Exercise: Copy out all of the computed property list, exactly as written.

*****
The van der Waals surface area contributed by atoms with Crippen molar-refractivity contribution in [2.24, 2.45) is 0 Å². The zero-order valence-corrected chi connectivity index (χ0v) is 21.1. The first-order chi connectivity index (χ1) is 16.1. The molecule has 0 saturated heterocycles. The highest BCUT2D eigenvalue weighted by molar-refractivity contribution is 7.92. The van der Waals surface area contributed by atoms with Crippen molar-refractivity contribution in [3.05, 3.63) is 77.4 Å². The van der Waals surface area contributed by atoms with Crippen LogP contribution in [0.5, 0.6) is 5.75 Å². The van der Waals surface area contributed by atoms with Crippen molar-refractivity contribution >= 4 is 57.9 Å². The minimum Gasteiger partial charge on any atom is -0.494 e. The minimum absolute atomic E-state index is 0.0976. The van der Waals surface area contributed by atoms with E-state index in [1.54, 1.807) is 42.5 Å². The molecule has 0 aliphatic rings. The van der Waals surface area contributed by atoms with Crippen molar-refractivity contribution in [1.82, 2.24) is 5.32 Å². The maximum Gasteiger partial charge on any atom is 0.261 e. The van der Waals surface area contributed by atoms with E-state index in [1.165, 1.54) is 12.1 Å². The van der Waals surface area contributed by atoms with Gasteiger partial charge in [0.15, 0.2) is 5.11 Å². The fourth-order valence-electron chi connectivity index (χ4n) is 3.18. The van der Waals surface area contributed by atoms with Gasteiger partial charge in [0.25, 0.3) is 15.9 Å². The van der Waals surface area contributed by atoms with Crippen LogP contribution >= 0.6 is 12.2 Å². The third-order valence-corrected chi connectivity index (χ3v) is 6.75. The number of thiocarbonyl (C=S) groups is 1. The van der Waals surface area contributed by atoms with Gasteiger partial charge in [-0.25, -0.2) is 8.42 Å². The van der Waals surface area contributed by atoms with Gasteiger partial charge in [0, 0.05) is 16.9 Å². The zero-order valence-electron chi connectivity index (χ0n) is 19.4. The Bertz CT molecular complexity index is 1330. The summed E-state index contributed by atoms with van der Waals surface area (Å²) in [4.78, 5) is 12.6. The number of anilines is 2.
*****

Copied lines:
The van der Waals surface area contributed by atoms with Crippen molar-refractivity contribution in [2.24, 2.45) is 0 Å². The zero-order valence-corrected chi connectivity index (χ0v) is 21.1. The first-order chi connectivity index (χ1) is 16.1. The molecule has 0 saturated heterocycles. The highest BCUT2D eigenvalue weighted by molar-refractivity contribution is 7.92. The van der Waals surface area contributed by atoms with Crippen molar-refractivity contribution in [3.05, 3.63) is 77.4 Å². The van der Waals surface area contributed by atoms with Crippen LogP contribution in [0.5, 0.6) is 5.75 Å². The van der Waals surface area contributed by atoms with Crippen molar-refractivity contribution >= 4 is 57.9 Å². The minimum Gasteiger partial charge on any atom is -0.494 e. The minimum absolute atomic E-state index is 0.0976. The van der Waals surface area contributed by atoms with E-state index in [1.54, 1.807) is 42.5 Å². The molecule has 0 aliphatic rings. The van der Waals surface area contributed by atoms with Crippen molar-refractivity contribution in [1.82, 2.24) is 5.32 Å². The maximum Gasteiger partial charge on any atom is 0.261 e. The van der Waals surface area contributed by atoms with E-state index in [1.165, 1.54) is 12.1 Å². The van der Waals surface area contributed by atoms with Gasteiger partial charge in [0.15, 0.2) is 5.11 Å². The fourth-order valence-electron chi connectivity index (χ4n) is 3.18. The van der Waals surface area contributed by atoms with Gasteiger partial charge in [0.25, 0.3) is 15.9 Å². The van der Waals surface area contributed by atoms with Crippen LogP contribution >= 0.6 is 12.2 Å². The third-order valence-corrected chi connectivity index (χ3v) is 6.75. The number of thiocarbonyl (C=S) groups is 1. The van der Waals surface area contributed by atoms with Gasteiger partial charge in [-0.25, -0.2) is 8.42 Å². The van der Waals surface area contributed by atoms with Gasteiger partial charge in [0, 0.05) is 16.9 Å². The zero-order valence-electron chi connectivity index (χ0n) is 19.4. The Bertz CT molecular complexity index is 1330. The summed E-state index contributed by atoms with van der Waals surface area (Å²) in [4.78, 5) is 12.6. The number of anilines is 2.